Located at Vandenberg Air Force Base, California, the 576th Flight Test Squadron is America's only dedicated ICBM test squadron professionally executing tests that accurately measure the current and future capability of the ICBM force.
In executing the Intercontinental Ballistic Missile Initial Operational Test and Evaluation and Force Development Evaluation programs, the 576th Flight Test Squadron prepares for and conducts ground and flight tests to collect, analyze, and report performance, accuracy, and reliability data for the Joint Staff, USSTRATCOM, Air Staff and Air Force Global Strike Command. The 576th Flight Test Squadron identifies missile system requirements, demonstrates current and future war fighting capabilities and validates missile system improvements and upgrades.
To be the premiere testing organization of America's best ICBM maintainers and operators validating, verifying and ultimately improving the nation's most powerful weapon system.
- Conduct safe, secure and valid operational tests that accurately measure the current and future capability of the nation's ICBM force.
- Develop the world's best nuclear Airmen prepared to lead tomorrow's ICBM enterprise.
- Validate new equipment and provide modern, flexible infrastructure for America's ICBM weapon systems.
The 576th Flight Test Squadron was first activated at Davis-Monthan Field, Arizona, on Jan. 26, 1943, as the 576th Bombardment Squadron (Heavy) where it participated in the strategic bombardment campaigns of Europe and Germany as part of Eighth Air Force. Its involvement during the Normandy invasion and the Battle of the Bulge resulted in seven European-African-Middle Eastern Theater campaign streamers and one Distinguished Unit Citation.
The 576th was deactivated on Sept. 13, 1945, with the close of World War II. It was reactivated on September 24, 1947 as a very heavy bombardment squadron at Barksdale Field, Louisiana, and then changed to a light jet bomb squadron in November 1947. After being again deactivated in November 1949, the squadron was reactivated on March 6, 1958, as the 576th Strategic Missile Squadron (SMS) assigned to Cook AFB (later renamed Vandenberg AFB). On April 1, 1958, the 576th was assigned to the Strategic Air Command (SAC) as an Atlas Intercontinental Ballistic Missile (ICBM) unit, the nation's first ICBM unit. On April 2, 1966, the 576th was once again deactivated.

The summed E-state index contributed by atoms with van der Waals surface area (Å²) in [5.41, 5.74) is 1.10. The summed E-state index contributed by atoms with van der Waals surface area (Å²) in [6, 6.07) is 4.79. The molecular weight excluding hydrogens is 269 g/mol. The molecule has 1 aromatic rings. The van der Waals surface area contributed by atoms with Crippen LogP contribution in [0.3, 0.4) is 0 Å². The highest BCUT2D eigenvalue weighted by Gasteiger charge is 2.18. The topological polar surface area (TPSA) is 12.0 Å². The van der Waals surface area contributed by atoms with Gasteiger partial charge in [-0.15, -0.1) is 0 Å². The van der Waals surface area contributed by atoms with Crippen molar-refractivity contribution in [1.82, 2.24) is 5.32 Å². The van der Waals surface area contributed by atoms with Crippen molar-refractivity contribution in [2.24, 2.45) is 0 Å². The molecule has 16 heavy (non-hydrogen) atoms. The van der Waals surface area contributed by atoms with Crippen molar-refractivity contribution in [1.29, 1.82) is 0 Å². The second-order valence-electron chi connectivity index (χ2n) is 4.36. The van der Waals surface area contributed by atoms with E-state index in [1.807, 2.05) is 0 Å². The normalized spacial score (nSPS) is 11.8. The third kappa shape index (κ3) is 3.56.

Redesignated the 576th Test Squadron on Aug. 29, 1991, it was again activated on Sept. 1, 1999, as part of the activation of the 20th Air Force, America's only ICBM numbered Air Force. The 576th designation was chosen to ensure the history and lineage of the squadron would continue with the important job of testing ICBMs. The 576th has almost made a complete circle since the 576th Strategic Missile Squadron tested the Atlas missile in the late 1950's and early 1960's. In July 1993, the 576th was assigned to Fourteenth Air Force at Vandenberg AFB. The squadron was re-designated the 576th Flight Test Squadron (FLTS) on July 1, 1994. Then, on Feb. 22, 1996, the squadron was reassigned from 14th Air Force to Space Warfare Center (SWC) at Schriever AFB, Colorado.
The 576th Flight Test Squadron has a very long and distinguished history in the Air Force. On March 14, 1996, the 576th, the 30th Maintenance Squadron (MXS), and portions of the 30th Logistics Support Squadron (LSS) merged to form the new 576 FLTS. Whereas the three organizations previously reported through different commanders to the 30th Space Wing at Vandenberg AFB, this merger aligned all personnel directly involved with Intercontinental Ballistic Missile (ICBM) testing at Vandenberg under one commander. As part of the merger, the 576th also became a direct reporting unit to the Space Warfare Center.
The 576 FLTS was reassigned to Air Force Global Strike Command (AFGSC) on Dec. 1, 2009. The squadron serves as a direct reporting unit to the Director of Operations at HQ AFGSC.
(Current as of October 2015)